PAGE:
Revitalize your meals with just-picked fruits and vegetables.
Cooking On The Go
By Janet Groene, F47166
As spring and summer spread over the land, RV travelers look for farm markets along country byways. We gather sheaves of leaf lettuce, radiant radishes, and plump peas in the pod. We love the festival mood at market days in colorful villages.
On your way to the lake, pick up lemons and fresh dill for the fish dinner you’ll have later that night. En route to the camping resort, pick up tender beet greens for the gourmet meal you’ll cook after your golf game. Stop at the old mill for stone-ground grits and a jar of the miller’s wife’s mayhaw jelly.
Design a weekend itinerary around a spring food event. Strawberry festivals abound in the United States and Canada. Peach festivals star in Georgia and the Carolinas. Ramp festivals in the South celebrate the wild leek. By carrying your own kitchen with you, you’re a locavore everywhere you go. Here are some recipes for your files.
Tipsy Pork With Springtime Vegetables
For easy cleanup, make this one-dish meal in a disposable foil roasting pan. For easier handling, put the foil pan on a cookie sheet before placing it in the oven.
1 boneless pork roast, approximately 2 ½ pounds
3 to 4 whole garlic cloves
1 stalk fresh rosemary
2 pounds new potatoes, scrubbed and halved
1 ½ pounds new carrots, trimmed and peeled
1 pound whole spring onions, trimmed and peeled
1 12-ounce can dark beer
While the oven heats to 400 degrees, trim the excess fat from the pork and place the garlic cloves in slits along the top of the roast. Salt and pepper the roast and place it in a sprayed baking pan. Lay the stalk of rosemary over the top. Cook the roast, uncovered, for 25 minutes. Remove the pan from the oven, arrange the vegetables around the meat, and pour the beer over all. Cover with foil and reduce the oven heat to 325 degrees. Relax and enjoy happy hour. Dinner will be ready in 75 minutes.
Remove the meat to a cutting board and the vegetables to a serving bowl. Strain the pan juices into a pitcher to pass around the table. This recipe makes six servings.
Cooking for two? Refrigerate the leftovers, but do not freeze them. Leftovers are even better the second and third day.
Crust-Crowned Ham Casserole
Throw this one-dish meal together in minutes using canned goods from your pantry and an artisanal cheese from a farmer’s market. Ask the cheese maker to recommend a cheese that shreds and melts well.
1 10-ounce can chunk ham
1 8-ounce can pineapple tidbits
2 to 3 slices precooked bacon, broken up
2 tablespoons golden raisins
1 cup biscuit mix
1 heaping teaspoon Dijon-style mustard
1 cup shredded artisanal cheese
Set the oven for 400 degrees. Drain the liquids from the ham and the pineapple into a one-cup measure and set aside. Spray an 8-inch-square casserole and scatter the ham, pineapple, bacon bits, and raisins. Add enough milk to the reserved ham and pineapple juices to make one cup liquid. Whisk the biscuit mix, liquid, eggs, and mustard. Pour over the ingredients in the baking dish and bake for 25 minutes until the biscuit is crusty. Sprinkle with the cheese and bake an additional three minutes. Let stand five minutes. Cut into squares and serve. This recipe makes four to six servings.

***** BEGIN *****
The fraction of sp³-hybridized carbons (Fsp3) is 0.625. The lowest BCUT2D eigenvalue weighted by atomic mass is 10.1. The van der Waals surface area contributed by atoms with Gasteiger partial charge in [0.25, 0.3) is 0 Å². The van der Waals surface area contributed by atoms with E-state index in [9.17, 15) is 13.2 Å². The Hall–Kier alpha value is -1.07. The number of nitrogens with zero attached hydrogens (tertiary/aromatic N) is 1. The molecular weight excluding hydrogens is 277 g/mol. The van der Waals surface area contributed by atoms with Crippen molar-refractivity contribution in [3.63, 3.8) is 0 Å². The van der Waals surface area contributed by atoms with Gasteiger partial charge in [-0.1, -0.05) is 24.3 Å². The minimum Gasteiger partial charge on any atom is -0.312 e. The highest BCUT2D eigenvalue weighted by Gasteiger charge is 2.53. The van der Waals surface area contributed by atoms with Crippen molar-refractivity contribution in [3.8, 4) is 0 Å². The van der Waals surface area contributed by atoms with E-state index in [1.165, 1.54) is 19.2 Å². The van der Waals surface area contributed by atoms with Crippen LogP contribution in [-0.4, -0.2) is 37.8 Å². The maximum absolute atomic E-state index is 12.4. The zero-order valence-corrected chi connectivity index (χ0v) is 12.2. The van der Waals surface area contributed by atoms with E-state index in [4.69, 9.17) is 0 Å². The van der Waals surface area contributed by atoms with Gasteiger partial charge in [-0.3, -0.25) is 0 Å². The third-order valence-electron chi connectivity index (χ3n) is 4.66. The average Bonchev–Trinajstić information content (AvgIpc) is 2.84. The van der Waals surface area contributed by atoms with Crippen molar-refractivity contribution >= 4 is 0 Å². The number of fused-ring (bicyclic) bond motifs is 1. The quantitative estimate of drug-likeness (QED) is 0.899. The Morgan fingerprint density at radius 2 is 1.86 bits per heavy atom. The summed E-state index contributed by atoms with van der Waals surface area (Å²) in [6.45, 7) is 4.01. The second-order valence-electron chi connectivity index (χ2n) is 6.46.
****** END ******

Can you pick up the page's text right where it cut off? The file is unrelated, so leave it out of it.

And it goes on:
Zucchini Pancakes With Mushroom Gravy
Start your zucchini season as early as possible by picking them while they are still sweet and almost seedless. This vegetarian dish makes three to four servings.
1 zucchini, approximately 8 ounces
1 8-ounce package corn muffin mix
1/4 cup stuffed olives, chopped and well drained
1 can or jar mushroom gravy
Shred the zucchini. Prepare the corn muffin mix with egg and milk according to package directions. Fold in the zucchini and olives. Cook on a griddle as you would pancakes. Serve with hot mushroom gravy.
Pea Patch Linguini Alfredo
2 cups freshly shelled spring peas
1 8-ounce package linguini
1 small onion, cut in crescents
2 teaspoons minced garlic
1 10-ounce jar Alfredo sauce
Shell and measure the peas. In a cooking pot, bring the linguini to a boil according to package directions. After six minutes, add the onion and garlic to the boiling water. One minute later, add the peas. Boil all for an additional minute; drain; and toss lightly with the Alfredo sauce. Cover; turn the burner to low, and allow it to gently heat through. Remove with tongs to four plates.
Crock ‘O Chicken
Do you cringe at crock pot recipes that tell you to brown the meat first? If so, this one-step recipe is for you. Just throw everything in the pot and forget about it while the juices from the chicken and fresh strawberries melt into a delicious sauce.
2 pounds boneless, skinless chicken breasts
1 bunch spring onions, white and light green parts only
2 teaspoons minced garlic
1/4 cup soy sauce
1 quart fresh strawberries, trimmed and sliced
Cut the chicken into bite-size pieces and put it in a crock pot. Cover with the sliced onions and garlic. Pour in the soy sauce. Scatter the strawberries over the top. Cover and cook on low for seven to eight hours. Stir and serve over rice or crisp noodles. The chicken will be falling-apart tender and infused with sweet, garlicky goodness.